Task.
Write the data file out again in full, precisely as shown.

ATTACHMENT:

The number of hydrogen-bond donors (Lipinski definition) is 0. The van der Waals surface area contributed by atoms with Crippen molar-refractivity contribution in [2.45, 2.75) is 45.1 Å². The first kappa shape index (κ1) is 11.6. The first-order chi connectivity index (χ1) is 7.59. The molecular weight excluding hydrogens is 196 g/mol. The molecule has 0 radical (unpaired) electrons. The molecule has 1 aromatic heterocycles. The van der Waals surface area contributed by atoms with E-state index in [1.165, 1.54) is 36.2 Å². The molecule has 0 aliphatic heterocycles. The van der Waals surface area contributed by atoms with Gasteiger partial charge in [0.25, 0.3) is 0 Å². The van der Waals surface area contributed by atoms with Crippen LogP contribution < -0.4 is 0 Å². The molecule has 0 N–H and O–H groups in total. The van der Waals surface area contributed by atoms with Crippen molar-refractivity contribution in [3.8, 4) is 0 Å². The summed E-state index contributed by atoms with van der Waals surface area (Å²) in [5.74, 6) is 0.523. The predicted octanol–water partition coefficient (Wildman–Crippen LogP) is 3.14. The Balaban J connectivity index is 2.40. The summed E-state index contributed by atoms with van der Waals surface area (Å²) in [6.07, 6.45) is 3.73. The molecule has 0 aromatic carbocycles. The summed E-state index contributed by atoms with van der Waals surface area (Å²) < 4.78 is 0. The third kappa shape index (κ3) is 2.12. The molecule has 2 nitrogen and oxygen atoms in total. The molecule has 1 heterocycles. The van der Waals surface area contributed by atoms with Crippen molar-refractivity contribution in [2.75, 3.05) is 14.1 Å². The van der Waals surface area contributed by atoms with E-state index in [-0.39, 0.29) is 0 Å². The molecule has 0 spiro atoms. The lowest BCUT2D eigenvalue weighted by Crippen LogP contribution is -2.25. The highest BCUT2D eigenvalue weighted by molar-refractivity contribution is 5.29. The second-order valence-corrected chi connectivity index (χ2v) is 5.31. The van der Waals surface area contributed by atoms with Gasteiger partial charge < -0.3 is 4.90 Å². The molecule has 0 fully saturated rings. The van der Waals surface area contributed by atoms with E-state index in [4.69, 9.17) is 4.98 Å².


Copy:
The number of hydrogen-bond donors (Lipinski definition) is 0. The van der Waals surface area contributed by atoms with Crippen molar-refractivity contribution in [2.45, 2.75) is 45.1 Å². The first kappa shape index (κ1) is 11.6. The first-order chi connectivity index (χ1) is 7.59. The molecular weight excluding hydrogens is 196 g/mol. The molecule has 0 radical (unpaired) electrons. The molecule has 1 aromatic heterocycles. The van der Waals surface area contributed by atoms with E-state index in [1.165, 1.54) is 36.2 Å². The molecule has 0 aliphatic heterocycles. The van der Waals surface area contributed by atoms with Gasteiger partial charge in [0.25, 0.3) is 0 Å². The van der Waals surface area contributed by atoms with Crippen LogP contribution < -0.4 is 0 Å². The molecule has 0 N–H and O–H groups in total. The van der Waals surface area contributed by atoms with Crippen molar-refractivity contribution in [3.8, 4) is 0 Å². The summed E-state index contributed by atoms with van der Waals surface area (Å²) in [5.74, 6) is 0.523. The predicted octanol–water partition coefficient (Wildman–Crippen LogP) is 3.14. The Balaban J connectivity index is 2.40. The summed E-state index contributed by atoms with van der Waals surface area (Å²) in [6.07, 6.45) is 3.73. The molecule has 0 aromatic carbocycles. The summed E-state index contributed by atoms with van der Waals surface area (Å²) < 4.78 is 0. The third kappa shape index (κ3) is 2.12. The molecule has 2 nitrogen and oxygen atoms in total. The molecule has 1 heterocycles. The van der Waals surface area contributed by atoms with Crippen molar-refractivity contribution in [2.75, 3.05) is 14.1 Å². The van der Waals surface area contributed by atoms with E-state index in [-0.39, 0.29) is 0 Å². The molecule has 0 spiro atoms. The lowest BCUT2D eigenvalue weighted by Crippen LogP contribution is -2.25. The highest BCUT2D eigenvalue weighted by molar-refractivity contribution is 5.29. The second-order valence-corrected chi connectivity index (χ2v) is 5.31. The van der Waals surface area contributed by atoms with Gasteiger partial charge < -0.3 is 4.90 Å². The molecule has 0 fully saturated rings. The van der Waals surface area contributed by atoms with E-state index in [4.69, 9.17) is 4.98 Å².